The universities attract such high-paying clients to maintain their financial health. With a rising middleclass that is conscious of educational brands, many South Asian countries including Pakistan make up an excellent opportunity for middle range and even lesser-known universities from the West. One finds a brand race during admission seasons in the form of educational fairs where western campuses sell their merit points to attract students who become paying clients. The overseas students constitute a multi-billion dollar fortune which is an overwhelming business prospect for such campuses. Strange nomenclatures are also spotted in the company of well-known university brands. Some obscure institutions try to stand side-by-side distinguished brands.

The only facet that they attempt to market is their location in the same British county or Australian city where a famous university may be present for centuries. A few simpletons do fall prey to their traps and end up sending their children without confirming the status and credentials of the institution. Tales of unfortunate folks who brave the odds in the form of unaccredited faculties or non-recognised degree programmes are abounding.

A new wave of brand marketing has hit our towns. Several private sector and public sector institutions in Pakistan offer joint degree programmes in association with western universities. Different combinations are offered. In sandwitch programmes, the partner western university offers a portion of the programme at its home campus. This is a useful prospect as it ensures exposure of enrolled students to its faculty, resources and other learning opportunities. Many local institutions have acquired the rights to conduct programmes from foreign schools at their own campuses. The faculty and resources are arranged by the local outfit while examinations are conducted by the foreign affiliate.

Business education, computer science and law are the more visible disciplines in this respect. Mixed results are obtained which are entirely dependent upon the intent and approach of partnering institutions. However, one fact remains beyond doubt. Each of these arrangements is cobbled together for raw profiteering. It makes a very lucrative enterprise for collaborating institutions to benefit from the enthusiasm of affluent students and their guardians. The real level of educational attainment from such venues in comparison to local institutions requires an objective research study.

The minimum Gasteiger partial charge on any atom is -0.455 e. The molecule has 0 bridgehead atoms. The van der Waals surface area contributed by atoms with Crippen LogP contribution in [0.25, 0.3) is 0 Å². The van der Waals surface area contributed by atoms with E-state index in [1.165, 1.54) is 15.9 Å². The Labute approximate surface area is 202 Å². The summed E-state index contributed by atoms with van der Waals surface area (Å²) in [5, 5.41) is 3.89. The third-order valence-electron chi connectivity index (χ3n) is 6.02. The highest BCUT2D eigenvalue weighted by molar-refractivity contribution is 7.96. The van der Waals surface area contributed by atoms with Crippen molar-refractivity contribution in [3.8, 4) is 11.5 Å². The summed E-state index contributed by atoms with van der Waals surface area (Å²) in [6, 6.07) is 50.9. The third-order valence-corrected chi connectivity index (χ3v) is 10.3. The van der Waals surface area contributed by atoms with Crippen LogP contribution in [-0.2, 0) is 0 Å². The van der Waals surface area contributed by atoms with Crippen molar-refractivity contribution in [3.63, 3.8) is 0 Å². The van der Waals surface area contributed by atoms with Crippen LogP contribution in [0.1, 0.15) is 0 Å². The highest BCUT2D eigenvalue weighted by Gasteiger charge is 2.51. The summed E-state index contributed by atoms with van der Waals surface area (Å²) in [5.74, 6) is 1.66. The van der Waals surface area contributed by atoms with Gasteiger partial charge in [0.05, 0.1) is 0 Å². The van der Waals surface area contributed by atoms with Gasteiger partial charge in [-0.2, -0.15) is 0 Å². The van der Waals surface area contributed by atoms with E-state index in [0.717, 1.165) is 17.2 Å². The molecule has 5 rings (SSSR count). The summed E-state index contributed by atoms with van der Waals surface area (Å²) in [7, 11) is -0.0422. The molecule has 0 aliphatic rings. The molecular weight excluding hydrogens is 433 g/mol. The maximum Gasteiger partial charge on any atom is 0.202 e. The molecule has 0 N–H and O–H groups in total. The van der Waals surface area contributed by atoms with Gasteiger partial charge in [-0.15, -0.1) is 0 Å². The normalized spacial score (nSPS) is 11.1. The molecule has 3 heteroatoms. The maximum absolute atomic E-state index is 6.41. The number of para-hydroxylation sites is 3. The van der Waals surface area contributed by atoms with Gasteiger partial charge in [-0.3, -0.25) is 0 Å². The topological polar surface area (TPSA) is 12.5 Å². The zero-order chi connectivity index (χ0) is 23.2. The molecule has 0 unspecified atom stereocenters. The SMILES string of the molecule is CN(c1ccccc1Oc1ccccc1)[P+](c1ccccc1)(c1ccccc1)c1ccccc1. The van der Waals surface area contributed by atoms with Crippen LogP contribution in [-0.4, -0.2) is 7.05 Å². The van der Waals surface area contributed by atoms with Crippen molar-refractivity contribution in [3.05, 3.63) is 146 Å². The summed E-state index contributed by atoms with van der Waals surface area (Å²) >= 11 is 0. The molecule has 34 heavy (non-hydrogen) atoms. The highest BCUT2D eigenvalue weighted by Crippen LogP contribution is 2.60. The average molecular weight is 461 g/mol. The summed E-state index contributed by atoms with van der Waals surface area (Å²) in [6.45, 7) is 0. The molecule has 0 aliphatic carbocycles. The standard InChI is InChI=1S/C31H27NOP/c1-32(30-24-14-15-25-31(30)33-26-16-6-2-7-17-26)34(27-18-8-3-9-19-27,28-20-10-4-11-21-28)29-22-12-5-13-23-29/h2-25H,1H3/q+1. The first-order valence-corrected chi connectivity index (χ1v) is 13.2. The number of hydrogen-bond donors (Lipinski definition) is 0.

With very few exceptions, the leading educational institutions across the world make concerted efforts to maintain quality and standard. This fact is visible from several perspectives. Flexible conditions to hire the best faculty members; generous research grants to induct researchers; unrestrained access to state of the art technology; peaceful environment for learning; excellent support services for educational assistance and general tolerance towards academic freedom are some of the factors that with the passage of time help educational standards reach new heights.

Thus the degrees awarded to these pupils are true to the prescribed status of learning. Besides, the society must recognise merit beyond tag names. Corresponding approaches are needed to properly weigh the local or foreign qualifications.

Obtaining quality education from an established institution in the developed world is a virtue, not a vice. Those who accomplish this meritorious task and return to serve the nation must be welcomed with open arms. A few pre-requisites have to be kept in view. Our young professionals find many handicaps, shortcomings and barriers in local working conditions. This is especially the case in pure and applied sciences. Such professionals must be patient and innovative to bring about a change in the status quo. Instead of becoming cynical, they must adopt a positive and resilient approach to contribute to the respective sphere of their specialisation.

The challenges, in other words, must be transformed into opportunities. Tides can surely be turned by persistent hard work and optimism. And this perhaps is the only way society can benefit from the high-value education obtained by the privileged souls. Dawn